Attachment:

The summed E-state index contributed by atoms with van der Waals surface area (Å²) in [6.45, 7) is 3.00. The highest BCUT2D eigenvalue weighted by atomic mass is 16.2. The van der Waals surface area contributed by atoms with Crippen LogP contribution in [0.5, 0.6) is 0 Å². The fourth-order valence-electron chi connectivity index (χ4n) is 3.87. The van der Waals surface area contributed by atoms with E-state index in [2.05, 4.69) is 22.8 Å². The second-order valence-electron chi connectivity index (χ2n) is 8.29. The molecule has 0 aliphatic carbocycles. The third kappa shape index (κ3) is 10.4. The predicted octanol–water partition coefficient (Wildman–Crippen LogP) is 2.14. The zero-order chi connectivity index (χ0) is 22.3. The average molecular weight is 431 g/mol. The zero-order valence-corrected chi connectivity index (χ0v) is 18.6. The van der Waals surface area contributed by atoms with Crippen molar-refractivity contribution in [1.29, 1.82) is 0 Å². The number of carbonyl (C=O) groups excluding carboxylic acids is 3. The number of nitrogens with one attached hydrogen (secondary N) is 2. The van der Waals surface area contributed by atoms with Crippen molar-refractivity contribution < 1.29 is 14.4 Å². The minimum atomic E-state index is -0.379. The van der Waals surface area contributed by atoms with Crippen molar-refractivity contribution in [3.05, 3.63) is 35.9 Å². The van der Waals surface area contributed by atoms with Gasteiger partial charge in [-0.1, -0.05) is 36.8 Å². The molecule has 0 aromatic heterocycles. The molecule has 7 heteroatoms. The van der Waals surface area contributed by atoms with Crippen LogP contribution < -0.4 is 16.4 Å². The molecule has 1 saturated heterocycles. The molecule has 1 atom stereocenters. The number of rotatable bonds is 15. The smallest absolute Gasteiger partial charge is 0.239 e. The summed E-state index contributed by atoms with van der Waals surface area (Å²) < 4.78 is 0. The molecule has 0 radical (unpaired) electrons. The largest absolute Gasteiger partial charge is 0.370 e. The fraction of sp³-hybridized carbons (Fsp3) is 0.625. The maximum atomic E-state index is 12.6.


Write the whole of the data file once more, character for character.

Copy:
The summed E-state index contributed by atoms with van der Waals surface area (Å²) in [6.45, 7) is 3.00. The highest BCUT2D eigenvalue weighted by atomic mass is 16.2. The van der Waals surface area contributed by atoms with Crippen LogP contribution in [0.5, 0.6) is 0 Å². The fourth-order valence-electron chi connectivity index (χ4n) is 3.87. The van der Waals surface area contributed by atoms with E-state index in [2.05, 4.69) is 22.8 Å². The second-order valence-electron chi connectivity index (χ2n) is 8.29. The molecule has 0 aliphatic carbocycles. The third kappa shape index (κ3) is 10.4. The predicted octanol–water partition coefficient (Wildman–Crippen LogP) is 2.14. The zero-order chi connectivity index (χ0) is 22.3. The average molecular weight is 431 g/mol. The zero-order valence-corrected chi connectivity index (χ0v) is 18.6. The van der Waals surface area contributed by atoms with Crippen molar-refractivity contribution in [1.29, 1.82) is 0 Å². The number of carbonyl (C=O) groups excluding carboxylic acids is 3. The number of nitrogens with one attached hydrogen (secondary N) is 2. The van der Waals surface area contributed by atoms with Crippen molar-refractivity contribution < 1.29 is 14.4 Å². The minimum atomic E-state index is -0.379. The van der Waals surface area contributed by atoms with Crippen molar-refractivity contribution in [3.05, 3.63) is 35.9 Å². The van der Waals surface area contributed by atoms with Gasteiger partial charge in [-0.1, -0.05) is 36.8 Å². The molecule has 0 aromatic heterocycles. The molecule has 7 heteroatoms. The van der Waals surface area contributed by atoms with Crippen LogP contribution < -0.4 is 16.4 Å². The molecule has 1 saturated heterocycles. The molecule has 1 atom stereocenters. The number of rotatable bonds is 15. The smallest absolute Gasteiger partial charge is 0.239 e. The summed E-state index contributed by atoms with van der Waals surface area (Å²) < 4.78 is 0. The molecule has 0 radical (unpaired) electrons. The largest absolute Gasteiger partial charge is 0.370 e. The fraction of sp³-hybridized carbons (Fsp3) is 0.625. The maximum atomic E-state index is 12.6.